White-fronted capuchin (Cebus albifrons)
|Also known as:||Shock-headed capuchin|
- The white-fronted capuchin is an arboreal, forest dwelling species which feeds mainly on fruit and insects.
- White-fronted capuchins live in groups averaging around 19 or 20 individuals.
- Male white-fronted capuchins are dominant over females, and it has been observed that an alpha male appears to lead the group.
- Numerous subspecies of the white-fronted capuchin have been described, although there is some debate regarding the exact number.
Classified as Least Concern (LC) on the IUCN Red List (1) and listed on Appendix I of CITES (2). Subspecies: Ecuadorian white-fronted capuchin, Cebus albifrons aequatorialis, and the Trinidad white-fronted capuchin, C. a. trinitatis, are listed as Critically Endangered (CR), the Río Cesar white-fronted capuchin, C. a. cesarae, is listed as Data Deficient (DD), the shock-headed capuchin, C. a. cuscinus, is listed as Near Threatened (NT), the Santa Marta white-fronted capuchin, C. a. malitiosus, and the varied white-fronted capuchin, C. a. versicolor, are listed as Endangered (EN) and the white-fronted capuchin, C. a. albifrons, is listed as Least Concern (LC) on the IUCN Red List (1).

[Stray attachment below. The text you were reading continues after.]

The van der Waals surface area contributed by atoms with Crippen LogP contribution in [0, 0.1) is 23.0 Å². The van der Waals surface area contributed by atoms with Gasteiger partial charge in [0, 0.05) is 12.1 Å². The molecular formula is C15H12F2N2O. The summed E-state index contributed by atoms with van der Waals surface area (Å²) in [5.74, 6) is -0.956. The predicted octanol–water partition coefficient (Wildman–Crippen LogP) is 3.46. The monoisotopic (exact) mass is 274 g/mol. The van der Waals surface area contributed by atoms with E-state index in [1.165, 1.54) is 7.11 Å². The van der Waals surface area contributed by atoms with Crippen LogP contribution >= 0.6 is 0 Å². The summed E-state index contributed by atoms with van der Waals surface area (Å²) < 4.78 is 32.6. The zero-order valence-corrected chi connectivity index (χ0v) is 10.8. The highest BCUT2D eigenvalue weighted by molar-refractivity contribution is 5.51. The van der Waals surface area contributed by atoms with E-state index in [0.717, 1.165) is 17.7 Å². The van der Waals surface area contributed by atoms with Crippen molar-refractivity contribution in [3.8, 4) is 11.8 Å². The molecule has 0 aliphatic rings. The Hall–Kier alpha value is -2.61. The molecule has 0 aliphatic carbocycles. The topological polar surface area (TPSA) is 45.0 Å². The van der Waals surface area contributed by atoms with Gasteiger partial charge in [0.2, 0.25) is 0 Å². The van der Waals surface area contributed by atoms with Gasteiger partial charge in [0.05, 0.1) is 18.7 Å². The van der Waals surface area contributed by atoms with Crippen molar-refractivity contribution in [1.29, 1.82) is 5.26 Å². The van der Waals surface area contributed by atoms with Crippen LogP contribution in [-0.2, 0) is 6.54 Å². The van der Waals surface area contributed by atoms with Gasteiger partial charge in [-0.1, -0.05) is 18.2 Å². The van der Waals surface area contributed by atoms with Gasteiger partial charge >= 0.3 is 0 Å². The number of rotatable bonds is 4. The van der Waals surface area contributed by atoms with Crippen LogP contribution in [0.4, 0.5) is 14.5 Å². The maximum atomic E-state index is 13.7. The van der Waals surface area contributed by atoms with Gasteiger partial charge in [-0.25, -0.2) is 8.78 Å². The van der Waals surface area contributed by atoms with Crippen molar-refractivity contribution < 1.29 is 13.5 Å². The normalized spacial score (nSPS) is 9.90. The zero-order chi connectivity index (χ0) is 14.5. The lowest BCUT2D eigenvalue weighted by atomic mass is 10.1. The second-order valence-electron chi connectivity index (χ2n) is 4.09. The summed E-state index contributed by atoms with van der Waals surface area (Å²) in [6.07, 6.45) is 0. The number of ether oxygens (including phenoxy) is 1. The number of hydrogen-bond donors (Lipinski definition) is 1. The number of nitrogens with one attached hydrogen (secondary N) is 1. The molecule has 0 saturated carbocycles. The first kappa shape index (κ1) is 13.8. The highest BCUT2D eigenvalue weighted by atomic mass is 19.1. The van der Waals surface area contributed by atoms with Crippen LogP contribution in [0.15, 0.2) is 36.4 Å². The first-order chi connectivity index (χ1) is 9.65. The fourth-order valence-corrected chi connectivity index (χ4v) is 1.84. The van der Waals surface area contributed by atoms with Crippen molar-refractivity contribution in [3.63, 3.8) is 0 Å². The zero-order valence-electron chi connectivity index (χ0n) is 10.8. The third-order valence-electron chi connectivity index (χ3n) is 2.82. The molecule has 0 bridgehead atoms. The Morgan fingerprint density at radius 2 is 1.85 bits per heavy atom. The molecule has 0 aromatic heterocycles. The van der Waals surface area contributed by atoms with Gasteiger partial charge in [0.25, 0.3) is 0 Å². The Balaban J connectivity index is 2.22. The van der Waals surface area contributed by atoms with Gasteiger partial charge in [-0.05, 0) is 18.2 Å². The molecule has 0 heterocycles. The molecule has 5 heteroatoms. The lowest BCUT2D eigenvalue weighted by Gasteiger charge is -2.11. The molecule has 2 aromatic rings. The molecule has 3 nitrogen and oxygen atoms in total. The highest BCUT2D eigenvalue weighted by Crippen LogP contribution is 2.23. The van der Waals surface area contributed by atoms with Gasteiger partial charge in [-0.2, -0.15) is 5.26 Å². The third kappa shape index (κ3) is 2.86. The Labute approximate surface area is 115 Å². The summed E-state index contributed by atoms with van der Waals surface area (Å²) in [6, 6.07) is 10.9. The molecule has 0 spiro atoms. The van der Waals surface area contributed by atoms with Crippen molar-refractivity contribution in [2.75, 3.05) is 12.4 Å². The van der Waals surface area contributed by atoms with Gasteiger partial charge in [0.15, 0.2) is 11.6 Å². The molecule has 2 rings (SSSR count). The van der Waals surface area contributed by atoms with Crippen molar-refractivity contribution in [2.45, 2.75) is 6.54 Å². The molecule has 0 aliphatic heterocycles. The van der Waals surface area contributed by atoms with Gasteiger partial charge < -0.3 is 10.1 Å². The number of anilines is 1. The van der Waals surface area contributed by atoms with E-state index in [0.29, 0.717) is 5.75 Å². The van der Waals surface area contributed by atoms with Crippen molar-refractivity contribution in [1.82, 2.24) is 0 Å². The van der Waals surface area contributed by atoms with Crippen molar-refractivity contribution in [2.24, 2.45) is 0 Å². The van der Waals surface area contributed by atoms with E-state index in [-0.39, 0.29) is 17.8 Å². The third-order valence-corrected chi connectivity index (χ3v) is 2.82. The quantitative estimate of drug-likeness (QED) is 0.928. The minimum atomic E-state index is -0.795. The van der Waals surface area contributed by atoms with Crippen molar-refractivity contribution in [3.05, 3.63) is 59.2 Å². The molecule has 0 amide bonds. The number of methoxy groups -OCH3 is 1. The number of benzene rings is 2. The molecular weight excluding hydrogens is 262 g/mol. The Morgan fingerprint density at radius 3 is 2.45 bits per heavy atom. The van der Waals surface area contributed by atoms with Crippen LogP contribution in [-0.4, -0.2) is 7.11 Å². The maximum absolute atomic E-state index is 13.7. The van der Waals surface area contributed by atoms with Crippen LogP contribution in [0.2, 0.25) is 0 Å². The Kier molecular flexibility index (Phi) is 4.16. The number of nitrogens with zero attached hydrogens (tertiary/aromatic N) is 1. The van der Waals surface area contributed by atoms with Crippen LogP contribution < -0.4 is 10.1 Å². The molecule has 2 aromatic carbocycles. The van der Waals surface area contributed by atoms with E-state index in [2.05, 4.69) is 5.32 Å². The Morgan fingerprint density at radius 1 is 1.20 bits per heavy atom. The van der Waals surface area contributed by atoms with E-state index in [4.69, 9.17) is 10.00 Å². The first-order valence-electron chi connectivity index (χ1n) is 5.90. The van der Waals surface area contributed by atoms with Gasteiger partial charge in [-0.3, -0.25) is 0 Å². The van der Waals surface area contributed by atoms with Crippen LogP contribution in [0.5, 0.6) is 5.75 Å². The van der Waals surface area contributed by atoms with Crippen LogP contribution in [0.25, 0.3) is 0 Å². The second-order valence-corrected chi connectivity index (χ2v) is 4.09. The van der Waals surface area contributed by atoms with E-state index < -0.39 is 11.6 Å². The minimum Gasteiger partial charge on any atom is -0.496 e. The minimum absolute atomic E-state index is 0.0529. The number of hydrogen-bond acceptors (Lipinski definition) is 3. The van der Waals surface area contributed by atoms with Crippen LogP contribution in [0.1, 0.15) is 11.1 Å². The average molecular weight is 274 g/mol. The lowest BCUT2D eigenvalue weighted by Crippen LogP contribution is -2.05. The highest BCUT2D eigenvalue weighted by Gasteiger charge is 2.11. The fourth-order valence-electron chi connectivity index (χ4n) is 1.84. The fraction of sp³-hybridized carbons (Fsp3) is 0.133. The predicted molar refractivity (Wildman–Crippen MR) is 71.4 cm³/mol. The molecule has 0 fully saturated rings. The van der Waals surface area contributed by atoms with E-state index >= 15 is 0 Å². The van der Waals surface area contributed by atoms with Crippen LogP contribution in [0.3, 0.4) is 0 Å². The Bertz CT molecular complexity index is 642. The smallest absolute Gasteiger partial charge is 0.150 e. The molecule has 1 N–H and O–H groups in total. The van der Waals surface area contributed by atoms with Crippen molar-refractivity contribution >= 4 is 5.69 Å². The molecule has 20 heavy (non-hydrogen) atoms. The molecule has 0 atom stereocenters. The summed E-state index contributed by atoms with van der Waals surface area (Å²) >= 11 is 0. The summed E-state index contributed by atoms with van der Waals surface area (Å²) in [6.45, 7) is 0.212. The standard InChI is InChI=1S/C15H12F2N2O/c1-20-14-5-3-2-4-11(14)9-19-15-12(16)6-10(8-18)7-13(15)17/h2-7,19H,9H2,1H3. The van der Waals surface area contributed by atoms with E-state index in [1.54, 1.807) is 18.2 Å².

Information on the white-fronted capuchin is currently being researched and written and will appear here shortly.
This information is awaiting authentication by a species expert, and will be updated as soon as possible. If you are able to help please contact:
- Subspecies: a population usually restricted to a geographical area that differs from other populations of the same species, but not to the extent of being classified as a separate species.